In today’s micro lecture, APC Hon. Snr. Lecturer Sam Willis talks about the basics of the electrocardiogram (ECG), which is a medical test that detects heart problems by measuring the electrical activity generated by the heart as it contracts.
In today’s micro lecture we’re going to talk about the basics of ECG
Now you are all reading your different things, you’re all learning ECG’s at a different pace and you’re all pick things up slightly differently to each other and that’s fantastic. So, we’re just going to go over the basics for those of you who may be struggling with the basics.
If you don’t have a basic understanding of of an ECG and what the different lines mean, you’re going to struggle to scaffold on top of it.
Okay? So, let’s start by going through this wave form.
Now, for those of you who have never seen this image before, it looks a bit complex. It’s like a different language altogether, but start by familiarizing yourself with it. Try not to be overwhelmed by all the different things that are on here, and what you notice is there’s two axes.
There is a time axes and there’s a voltage axes. So what this means is every time you have you see a dig, this thing here is called a baseline, or the ISO electric line. Every time you see a movement away from it. Now, anything that goes above the isoelectric line is a positive way form, anything below it is a negative way form.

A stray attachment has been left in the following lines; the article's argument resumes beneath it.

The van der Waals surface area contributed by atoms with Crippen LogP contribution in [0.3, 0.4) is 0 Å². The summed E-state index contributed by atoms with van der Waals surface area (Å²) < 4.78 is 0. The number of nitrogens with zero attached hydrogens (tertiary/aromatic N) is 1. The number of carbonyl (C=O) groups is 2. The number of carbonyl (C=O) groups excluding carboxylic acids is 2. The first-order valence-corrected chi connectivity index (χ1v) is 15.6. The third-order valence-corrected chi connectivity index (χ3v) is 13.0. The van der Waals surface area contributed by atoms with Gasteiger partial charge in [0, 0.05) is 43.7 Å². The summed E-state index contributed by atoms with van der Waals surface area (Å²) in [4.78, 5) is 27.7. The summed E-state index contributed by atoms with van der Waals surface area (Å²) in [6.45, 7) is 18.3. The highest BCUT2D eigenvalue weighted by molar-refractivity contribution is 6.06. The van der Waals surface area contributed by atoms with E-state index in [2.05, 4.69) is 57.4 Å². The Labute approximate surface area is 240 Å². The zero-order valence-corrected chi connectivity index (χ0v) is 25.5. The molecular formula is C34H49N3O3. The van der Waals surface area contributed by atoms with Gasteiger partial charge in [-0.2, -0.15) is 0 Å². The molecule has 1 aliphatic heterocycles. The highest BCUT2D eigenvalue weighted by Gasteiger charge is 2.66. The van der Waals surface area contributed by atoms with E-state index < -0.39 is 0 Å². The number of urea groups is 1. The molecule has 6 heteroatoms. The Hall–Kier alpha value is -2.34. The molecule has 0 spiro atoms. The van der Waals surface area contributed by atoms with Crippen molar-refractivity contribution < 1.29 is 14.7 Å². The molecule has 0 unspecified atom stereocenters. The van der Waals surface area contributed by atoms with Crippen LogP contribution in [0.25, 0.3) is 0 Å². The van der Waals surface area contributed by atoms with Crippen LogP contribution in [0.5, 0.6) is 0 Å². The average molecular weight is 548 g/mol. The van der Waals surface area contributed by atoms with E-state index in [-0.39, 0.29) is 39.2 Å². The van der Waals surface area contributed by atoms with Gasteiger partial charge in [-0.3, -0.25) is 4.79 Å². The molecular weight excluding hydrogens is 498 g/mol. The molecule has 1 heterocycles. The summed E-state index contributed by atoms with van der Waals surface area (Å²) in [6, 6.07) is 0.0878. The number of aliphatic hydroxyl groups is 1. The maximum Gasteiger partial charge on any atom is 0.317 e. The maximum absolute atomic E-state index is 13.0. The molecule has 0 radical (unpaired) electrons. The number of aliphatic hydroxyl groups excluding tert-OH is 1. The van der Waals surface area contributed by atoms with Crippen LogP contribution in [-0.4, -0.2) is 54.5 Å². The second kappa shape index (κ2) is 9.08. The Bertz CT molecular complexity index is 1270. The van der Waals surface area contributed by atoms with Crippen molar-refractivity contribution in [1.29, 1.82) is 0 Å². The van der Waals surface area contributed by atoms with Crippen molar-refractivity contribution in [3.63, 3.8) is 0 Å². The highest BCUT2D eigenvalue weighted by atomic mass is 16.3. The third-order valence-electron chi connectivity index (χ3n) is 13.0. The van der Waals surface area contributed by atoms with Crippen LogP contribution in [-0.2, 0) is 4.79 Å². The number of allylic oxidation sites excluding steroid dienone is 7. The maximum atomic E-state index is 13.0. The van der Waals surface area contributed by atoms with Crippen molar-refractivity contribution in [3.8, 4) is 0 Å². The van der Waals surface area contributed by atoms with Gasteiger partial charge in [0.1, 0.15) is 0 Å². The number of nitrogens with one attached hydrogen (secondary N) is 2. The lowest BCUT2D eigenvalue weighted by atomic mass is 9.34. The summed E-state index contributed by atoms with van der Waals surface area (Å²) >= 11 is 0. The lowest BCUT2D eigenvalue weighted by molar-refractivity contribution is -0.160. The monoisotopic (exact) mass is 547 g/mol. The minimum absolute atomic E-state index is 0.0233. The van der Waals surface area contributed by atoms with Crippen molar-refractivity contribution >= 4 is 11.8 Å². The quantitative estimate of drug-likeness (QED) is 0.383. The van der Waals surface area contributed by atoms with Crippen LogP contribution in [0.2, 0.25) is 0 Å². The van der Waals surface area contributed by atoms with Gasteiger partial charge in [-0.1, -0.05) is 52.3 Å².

So, the bigger this positive deflection is, the more voltage there is. The bigger the P wave is, for example, the more energy there is in that P wave.
So, let’s go through the basics P, Q, R, S and T. So, they just the letters of the alphabet. Think back to the physiology of the heart. When the atria contracts that will show you on the ECG a P wave. So when I look at this, I see there’s an atria contract and so if this is the top part of the heart, this is the bottom part, atria ventricles, atria ventricles, atria ventricles. So when the atria contracts, you’ve got a P wave on the ECG. Likewise, when the ventricles contract at the bottom, you get the Q, A and the S. So the P and the QRS, PQRS, PQRS.
Then of course you get this T wave. So when the heart is relaxing, you’re getting these T wave on here.
So let’s go through that again. Atria contracts, you get a P wave. QRS contracts, QRS ventricles, atria ventricles, atria ventricles.
Now, it is a bit more technical than that because there’s times involved and it might not be in the right order, but what I’m trying to get you guys to understand is on an ECG like this, whenever you see a P wave like that, it means that the ventricles are contracting. It actually means atrial depolarization.
But I don’t want to put too many words in here to confuse you. Likewise, the QRS means ventriculating polarization, and T wave means complete ventricular re-polarization.
That’s all we’re going to talk about for now. I hope you’ve enjoyed this session, my name is Sam Willis (APC Hon. Snr. Lecturer) and I look forward to talking to you again soon.
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